MA Literature and MA Literature & Composition Capstone Project

Capstone Description and Procedure PDF

The capstone (Alternate Plan Paper) project for the MA in Literature and the MA in Literature & Composition is a long-term research project that demonstrates your mastery of the research and writing skills you’ve learned in your advanced study, as well as of mastery of your chosen subject matter. Students may choose to write either a traditional academic essay or a pedagogical project.

  • Students who chose the traditional academic essay will conduct research on a literary text, author, or movement/tradition to produce an article-length essay (around 15,000 words). This generally means an insightful interpretation of a literary text, contextualized by an extensive review of existing criticism on the topic. The argument need not be groundbreaking (as in a Ph.D. dissertation) but should seek to join the critical conversation in a thoughtful and well-supported way. 
  • A pedagogical project should similarly demonstrate extensive research in literary analysis and pedagogy, applied to course design and instruction through lesson plans, classroom activities, and related materials. These practical elements should be accompanied by a cover statement explaining your goals and describing your use of ideas gleaned from secondary sources. 

Planning ahead : 

Your first steps should be completed before the term in which you want to complete the program. So if you want to graduate in summer 2023, you should start on these steps by the middle of the SP 2023 semester. (We recommend spending an entire 15-week semester or full summer on the project, rather than a short 5-week summer session).

  • Think of some potential topics and/or texts you could work on intensively for an extensive project. Many students opt to use a paper from an earlier seminar class as a starting point, but the capstone paper should develop that work substantially (this route can also make selecting an adviser easier).
  • Communicate with potential project advisers according to the topic(s) you’re interested in researching; pitch your ideas and have some conversations about expectations on both sides, including timelines. In general, the chronological and geographical subfields and faculty would approximately line up thusly (note that the faculty all have interests and expertise that are not confined by these kinds of boundaries, so this list doesn’t cover every possible type of project we could competently advise)

Literature Faculty:

  • Dr. Ed Avila – American literature (especially 20th-21st c.), multiethnic literature (esp. Latinx), cultural studies.
  • Dr. Kirsti Cole – rhetoric, gender studies, literary theory (various)
  • Dr. Danielle Haque – global literature, American literature (esp. 20th-21st c.), ecocriticism, postcolonial criticism.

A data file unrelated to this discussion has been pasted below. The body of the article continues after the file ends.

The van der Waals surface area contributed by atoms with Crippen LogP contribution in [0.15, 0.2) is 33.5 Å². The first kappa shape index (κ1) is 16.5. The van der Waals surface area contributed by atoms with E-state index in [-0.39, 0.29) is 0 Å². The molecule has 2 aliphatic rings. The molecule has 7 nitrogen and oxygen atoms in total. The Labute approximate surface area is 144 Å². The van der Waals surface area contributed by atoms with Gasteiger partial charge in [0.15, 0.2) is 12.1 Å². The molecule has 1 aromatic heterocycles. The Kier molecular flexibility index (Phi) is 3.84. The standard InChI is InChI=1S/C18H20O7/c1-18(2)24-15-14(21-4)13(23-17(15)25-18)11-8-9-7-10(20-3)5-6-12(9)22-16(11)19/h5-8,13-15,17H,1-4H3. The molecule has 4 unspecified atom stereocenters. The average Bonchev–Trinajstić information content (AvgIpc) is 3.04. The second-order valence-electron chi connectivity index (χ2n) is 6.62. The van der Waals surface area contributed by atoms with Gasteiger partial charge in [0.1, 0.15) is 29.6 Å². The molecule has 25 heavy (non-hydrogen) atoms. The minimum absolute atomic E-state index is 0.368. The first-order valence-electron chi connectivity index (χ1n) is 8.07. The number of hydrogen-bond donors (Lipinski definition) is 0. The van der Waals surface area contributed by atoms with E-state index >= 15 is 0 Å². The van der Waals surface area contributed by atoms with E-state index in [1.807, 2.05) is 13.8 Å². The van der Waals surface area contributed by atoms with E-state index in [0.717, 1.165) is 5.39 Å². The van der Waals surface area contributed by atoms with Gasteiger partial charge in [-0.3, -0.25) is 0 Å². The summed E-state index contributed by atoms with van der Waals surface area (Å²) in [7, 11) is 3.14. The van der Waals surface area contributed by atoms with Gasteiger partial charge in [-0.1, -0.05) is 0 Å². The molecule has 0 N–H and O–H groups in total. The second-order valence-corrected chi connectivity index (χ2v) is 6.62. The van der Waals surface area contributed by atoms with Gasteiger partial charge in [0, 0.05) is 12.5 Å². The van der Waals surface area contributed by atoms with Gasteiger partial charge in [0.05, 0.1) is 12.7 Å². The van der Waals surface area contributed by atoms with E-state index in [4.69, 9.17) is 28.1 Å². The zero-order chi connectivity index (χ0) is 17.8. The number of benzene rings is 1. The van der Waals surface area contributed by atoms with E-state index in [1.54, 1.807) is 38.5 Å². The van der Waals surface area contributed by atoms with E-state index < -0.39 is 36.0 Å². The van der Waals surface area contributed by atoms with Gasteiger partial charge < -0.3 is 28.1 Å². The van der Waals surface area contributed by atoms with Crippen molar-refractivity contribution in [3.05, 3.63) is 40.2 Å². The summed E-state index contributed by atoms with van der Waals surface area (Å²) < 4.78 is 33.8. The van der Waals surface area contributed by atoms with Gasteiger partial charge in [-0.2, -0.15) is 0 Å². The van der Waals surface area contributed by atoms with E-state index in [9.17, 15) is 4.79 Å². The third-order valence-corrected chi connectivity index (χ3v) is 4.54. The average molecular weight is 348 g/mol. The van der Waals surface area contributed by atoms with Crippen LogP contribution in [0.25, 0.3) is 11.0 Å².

• Dr. Melissa Purdue – later British literature (esp. Gothic, Victorian, and Modernist), gender studies, animal studies.
  • Dr. Gwen Westerman – American literature, multiethnic literature (esp. Native American), contemporary poetry.
  • Dr. Liz Williamsen – earlier British literature (esp. medieval and early modern), drama, historicism, historical linguistics.

 Rhetoric and Composition Faculty:

  • Dr. Heather Camp – writing across the curriculum, writing, and community engagement.
  • Dr. Kirsti Cole – writing pedagogy, activist and feminist rhetoric, gender studies, and literary theory.
  • Dr. Sarah Henderson Lee – multilingual writing teacher education, literacy practices of immigrant and resident multilingual students, world English and composition.
  • Dr. Kelly Moreland – writing instruction, writing program administration, digital/multimodal writing methods, feminist and embodied rhetoric.

 Final semester: 

In your last semester in the program, you will complete the capstone project. Although ENG 694 is a 1-credit course, the scope of the project will require you to devote considerable time, so we recommend that a full-time student take no more than two other courses while working on the project.

  • Register for one credit of ENG 694 Alternate Plan Paper for the semester that will be your final one in the program. You’ll need to ask your capstone adviser to put enrollment permission into the registration system, and then you’ll register for the section number attached to their name.
  • Arrange a schedule of deadlines and meetings with your adviser for the capstone term, making sure you’re getting whatever guidance and prodding you’ll need to ensure your successful completion of the capstone. Try to stick to it, but renegotiate as needed.
  • Go read all the relevant things and write, write, write. 

Your particular project adviser will perhaps have a slightly different modus operandi, but you’ll find that out when you have your initial conversations.

Don’t forget to fill out the Application for Graduation and (later) the Recommendation for Awarding Degree and get adviser signatures. The DGS sends out a list of deadlines for such things at the beginning of the semester.